A lot of sweating or hyperhidrosis: symptoms and causes

Hyperhidrosis indicates too much sweating or sweating. Hyperhidrosis or excessive sweating is a common condition that brings a lot of misery. An estimated 2-3% of people suffer from excessive sweating of the armpits or of the palms and soles of the feet. These problems often reveal themselves around puberty. Left untreated, these problems can persist throughout life. Excessive sweating is surrounded by shame and people who sweat excessively experience the psychological and practical consequences. There are various ways to treat excessive sweating. Sweaty armpits can often be treated effectively with the MiraDry. It is a safe and non-invasive treatment that permanently reduces axillary (armpit) sweating.

Excessive sweating

  • What is hyperhidrosis?
  • Primary and secondary hyperhidrosis
  • Causes of many sweats
  • Symptoms of hyperhidrosis
  • Complications excessive sweating
  • Diagnosis and examination
  • Treatment excessive or perspiring a lot
  • Antiperspirants
  • Electrotherapy
  • Aluminum chloride
  • Botulin injections
  • Anticholinergics
  • MiraDry
  • Endoscopic thoracic sympathectomy (ETS)
  • Surgical operation
  • Prognosis

What is hyperhidrosis?

Hyperhidrosis is a medical condition in which a person sweats excessively or perspires due to an overactivity of the sweat glands. This over-activity can take place anywhere on the skin, or be limited to a specific area. Places where it is common are:
  • palms;
  • armpits;
  • groin; and
  • feet (feet).

People with hyperhidrosis sweat even when the temperature is cool or when they are at rest. Hyperhydrosis occurs when more than 100 g of fluid is produced in one armpit for 5 minutes.
In attacks or continuously
Excessive perspiration can be attack or continuous. Primary hyperhidrosis (see below) affects an estimated 2 to 3% of the population, but fewer than 40% of patients with this condition seek medical advice. The symptoms often arise between the ages of 10 and 20 and can persist for decades. In some people this condition is present from birth. Perspiration can be exacerbated by physical exertion, intense mental concentration, nervousness and tension or a warm temperature. Due to concentration, tension or rest, perspiration can also stop temporarily.

Primary and secondary hyperhidrosis

A distinction is made between primary and secondary hyperhidrosis. If sweating occurs as a result of a medical condition, it is called secondary hyperhidrosis. If there is ideopathic (= no cause to be found) hyperhidrosis, this is called primary hyperhidrosis. This form is usually located in the armpits or in the palms or soles or a combination of palms and soles.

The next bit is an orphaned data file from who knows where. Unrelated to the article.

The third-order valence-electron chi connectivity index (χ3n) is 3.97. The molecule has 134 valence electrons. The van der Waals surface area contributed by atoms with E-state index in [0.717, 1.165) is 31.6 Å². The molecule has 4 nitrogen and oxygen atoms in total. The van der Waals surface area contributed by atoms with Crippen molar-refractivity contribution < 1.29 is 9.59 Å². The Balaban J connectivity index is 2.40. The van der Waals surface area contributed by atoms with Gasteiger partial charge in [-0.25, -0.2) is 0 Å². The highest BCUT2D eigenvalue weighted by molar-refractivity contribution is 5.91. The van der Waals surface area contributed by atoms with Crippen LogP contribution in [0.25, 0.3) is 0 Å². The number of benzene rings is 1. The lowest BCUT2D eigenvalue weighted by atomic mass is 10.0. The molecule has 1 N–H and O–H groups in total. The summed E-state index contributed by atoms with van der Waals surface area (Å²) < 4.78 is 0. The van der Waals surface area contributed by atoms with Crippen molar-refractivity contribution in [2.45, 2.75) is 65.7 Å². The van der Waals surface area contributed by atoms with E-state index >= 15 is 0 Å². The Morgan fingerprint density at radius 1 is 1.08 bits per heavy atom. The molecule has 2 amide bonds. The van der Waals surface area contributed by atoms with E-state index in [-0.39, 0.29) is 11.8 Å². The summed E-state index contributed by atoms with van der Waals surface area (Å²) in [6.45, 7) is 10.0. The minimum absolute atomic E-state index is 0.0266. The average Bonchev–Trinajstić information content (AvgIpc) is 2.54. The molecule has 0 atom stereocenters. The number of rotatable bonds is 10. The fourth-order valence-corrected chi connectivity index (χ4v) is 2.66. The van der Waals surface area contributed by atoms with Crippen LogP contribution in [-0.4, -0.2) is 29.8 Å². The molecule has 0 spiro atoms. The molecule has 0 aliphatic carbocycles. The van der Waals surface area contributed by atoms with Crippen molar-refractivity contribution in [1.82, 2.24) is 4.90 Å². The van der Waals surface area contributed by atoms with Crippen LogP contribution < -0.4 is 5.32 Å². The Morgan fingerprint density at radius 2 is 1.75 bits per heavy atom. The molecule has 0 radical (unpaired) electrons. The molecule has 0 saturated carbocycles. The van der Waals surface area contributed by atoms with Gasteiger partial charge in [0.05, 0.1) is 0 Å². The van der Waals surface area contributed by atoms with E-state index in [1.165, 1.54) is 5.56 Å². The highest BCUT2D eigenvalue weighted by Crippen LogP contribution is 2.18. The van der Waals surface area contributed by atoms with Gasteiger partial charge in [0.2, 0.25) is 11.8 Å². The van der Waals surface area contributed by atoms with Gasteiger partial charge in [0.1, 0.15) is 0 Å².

Causes of many sweats

In the case of excessive perspiration, no cause can be found in the majority of cases. It occurs in the family in 30-50% of patients. Therefore, a genetic predisposition is suspected. In all likelihood there is an incentive to perspire in the brain, in the hypothalamus.
Hypophysis / Source: Tefi / Shutterstock.com
Underlying condition
If sweating occurs as a result of a medical condition, so with secondary hyperhidrosis, we can think of the following disorders and diseases, among others:
  • acromegaly (which is a rare disease caused by a lump in the pituitary gland, resulting in an excessive production of growth hormone, among other things);
  • certain psychiatric disorders, such as anxiety disorders;
  • cancer;
  • carcinoid syndrome (this syndrome causes small, slow-growing, malignant tumors in various parts of the body);
  • certain medicines;
  • excessive activity of the thyroid gland;
  • heart disease;
  • lung disease;
  • tuberculosis.

Symptoms of hyperhidrosis

Hyperhidrosis is defined as excessive sweating, so that it disrupts normal activities. Episodes of excessive sweating occur at least once a week and have an effect on social life and daily activities. Symptoms of hyperhidrosis may include:
  • Clammy or wet palms;
  • Clammy or wet soles;
  • Frequent sweating; and
  • Noticeable sweating, for example because your clothing is soaked.

Additional complaints and psychosocial problems
People with hyperhidrosis can experience the following:
  • Irritating and painful skin problems, such as fungal infections or bacterial infections;
  • Worry about getting soaked clothing;
  • Reluctant to make physical contact;
  • Withdrawn, sometimes leading to social isolation and depression;
  • Looking for work where physical contact or human interaction is not a requirement;
  • Spending a good part of the day sweating, such as changing clothes, wiping sweat, placing napkins or pads under the arms, washing, wearing dark clothing, etc .;
  • You worry about your body odor.

Complications excessive sweating